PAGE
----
The XPS 12 has two USB 3.0 ports, a DisplayPort connection and a headphone/microphone jack. A small charging jack is on the right side, and the power adapter is relatively small. Unfortunately, there’s no SD card slot, which means users will have to bring their own adapters or USB cables to move photos over from their cameras.
The Dell XPS 12 features a 12.5-inch display with a 1280 x 1080 resolution that makes it possible to watch movies in full HD, compare document and websites next to each other in desktop mode and a good canvas for playing games. The display is rated for 400 nit, which is quite bright, but the glossy screen shows reflections when used in harsh lighting.
The display features 10-point multi-touch so users can interact with Windows in tablet or notebook mode. Windows 8 includes gesture support to access settings and switch apps, with a swipe in from the right or the left respectively. The 10 point touch makes it possible to play multiplayer games or use musical instrument apps found in the Windows 8 app store.
The display offers wide viewing angles which makes it possible to share the screen with someone in any position. In addition to standard notebook mode and tablet mode, users can flip the screen to the back, to bring the touchscreen closer to the user for casual gaming or watching movies.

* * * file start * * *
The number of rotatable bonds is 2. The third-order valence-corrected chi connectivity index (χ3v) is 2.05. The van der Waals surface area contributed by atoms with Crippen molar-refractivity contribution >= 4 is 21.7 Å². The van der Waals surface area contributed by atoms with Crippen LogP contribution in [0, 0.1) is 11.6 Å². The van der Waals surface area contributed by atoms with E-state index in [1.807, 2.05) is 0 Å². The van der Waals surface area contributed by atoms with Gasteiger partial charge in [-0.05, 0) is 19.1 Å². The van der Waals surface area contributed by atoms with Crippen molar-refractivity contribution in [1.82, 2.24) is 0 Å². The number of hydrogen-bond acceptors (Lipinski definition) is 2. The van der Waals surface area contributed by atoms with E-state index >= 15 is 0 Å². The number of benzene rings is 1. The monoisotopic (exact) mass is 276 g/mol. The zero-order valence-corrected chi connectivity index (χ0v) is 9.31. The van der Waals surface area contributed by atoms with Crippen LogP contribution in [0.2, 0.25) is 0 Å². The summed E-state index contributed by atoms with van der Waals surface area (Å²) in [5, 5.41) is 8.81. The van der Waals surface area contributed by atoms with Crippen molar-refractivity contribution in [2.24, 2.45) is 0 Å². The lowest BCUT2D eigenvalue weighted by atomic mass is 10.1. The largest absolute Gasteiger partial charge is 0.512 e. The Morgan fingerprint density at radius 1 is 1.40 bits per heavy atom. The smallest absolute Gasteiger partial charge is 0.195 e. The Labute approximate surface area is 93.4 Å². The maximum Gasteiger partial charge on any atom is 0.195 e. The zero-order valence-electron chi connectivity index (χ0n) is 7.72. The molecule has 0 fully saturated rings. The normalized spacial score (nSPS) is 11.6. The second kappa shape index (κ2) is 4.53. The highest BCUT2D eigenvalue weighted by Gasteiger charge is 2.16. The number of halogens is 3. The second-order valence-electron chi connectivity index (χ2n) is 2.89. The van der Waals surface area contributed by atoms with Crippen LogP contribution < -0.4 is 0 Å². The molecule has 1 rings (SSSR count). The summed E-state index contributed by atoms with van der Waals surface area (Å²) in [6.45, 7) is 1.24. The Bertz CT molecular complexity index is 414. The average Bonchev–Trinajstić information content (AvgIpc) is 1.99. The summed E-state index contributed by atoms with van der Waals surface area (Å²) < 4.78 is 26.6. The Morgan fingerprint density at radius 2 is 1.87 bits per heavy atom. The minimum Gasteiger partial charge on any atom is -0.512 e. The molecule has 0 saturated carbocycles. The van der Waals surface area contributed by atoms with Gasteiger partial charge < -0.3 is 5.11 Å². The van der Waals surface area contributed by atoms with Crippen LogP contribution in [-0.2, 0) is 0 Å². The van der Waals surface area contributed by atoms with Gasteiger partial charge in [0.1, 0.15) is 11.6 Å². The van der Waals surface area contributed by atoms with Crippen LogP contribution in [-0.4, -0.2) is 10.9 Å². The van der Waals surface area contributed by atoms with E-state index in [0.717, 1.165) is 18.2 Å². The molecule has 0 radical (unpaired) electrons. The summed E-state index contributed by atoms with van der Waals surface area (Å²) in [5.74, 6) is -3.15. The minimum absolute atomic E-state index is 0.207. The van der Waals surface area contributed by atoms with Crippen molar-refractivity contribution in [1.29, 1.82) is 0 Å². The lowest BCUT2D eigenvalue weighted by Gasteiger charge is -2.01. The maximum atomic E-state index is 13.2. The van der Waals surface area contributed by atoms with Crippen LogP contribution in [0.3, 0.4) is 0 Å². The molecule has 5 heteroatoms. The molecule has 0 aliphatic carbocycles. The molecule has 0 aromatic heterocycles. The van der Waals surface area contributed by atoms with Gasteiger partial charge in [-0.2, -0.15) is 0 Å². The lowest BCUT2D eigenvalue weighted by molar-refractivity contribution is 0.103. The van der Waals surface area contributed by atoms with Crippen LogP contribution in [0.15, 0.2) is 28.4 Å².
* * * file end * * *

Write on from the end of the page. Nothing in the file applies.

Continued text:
The Dell XPS 12 includes a very nice keyboard with backlighting and good key travel. Dell covered the keys in a smooth material that matches the soft-touch of the palmrest. The keys offer a slight indent that makes typing comfortable. The keyboard is firm and even across all keys.
The keys are full size, despite the notebook’s compact footprint and the keys are right where we expect them to be.
The XPS 12’s touchpad is good, but it isn’t perfect. Its size is good for such a compact notebook and it handles Windows 8 gestures with ease, but it occasionally mistakes scrolling with two fingers as a single click, sending users to other pages. Despite this issue, scrolling is generally smooth and there are no issues with palm contact moving the pointer. The lower-right side of the touchpad is dedicated to a right-click, which can take some getting used to, especially in finding out where the left-click section stops.
The Dell XPS 12 is a snappy computer that will meet the needs of many users, but the lack of dedicated graphics means it’s not cut out for serious gaming and video editing.
Switching between apps, and swiping through the Modern user interface on Windows 8 is quick and fluid. Apps like Angry Birds Star Wars play great on the XPS 12, as should other casual games, but first person shooters and other resource-intensive games aren’t worth installing. Zooming in and out of webpages and photos is fast, and resizing almost instant.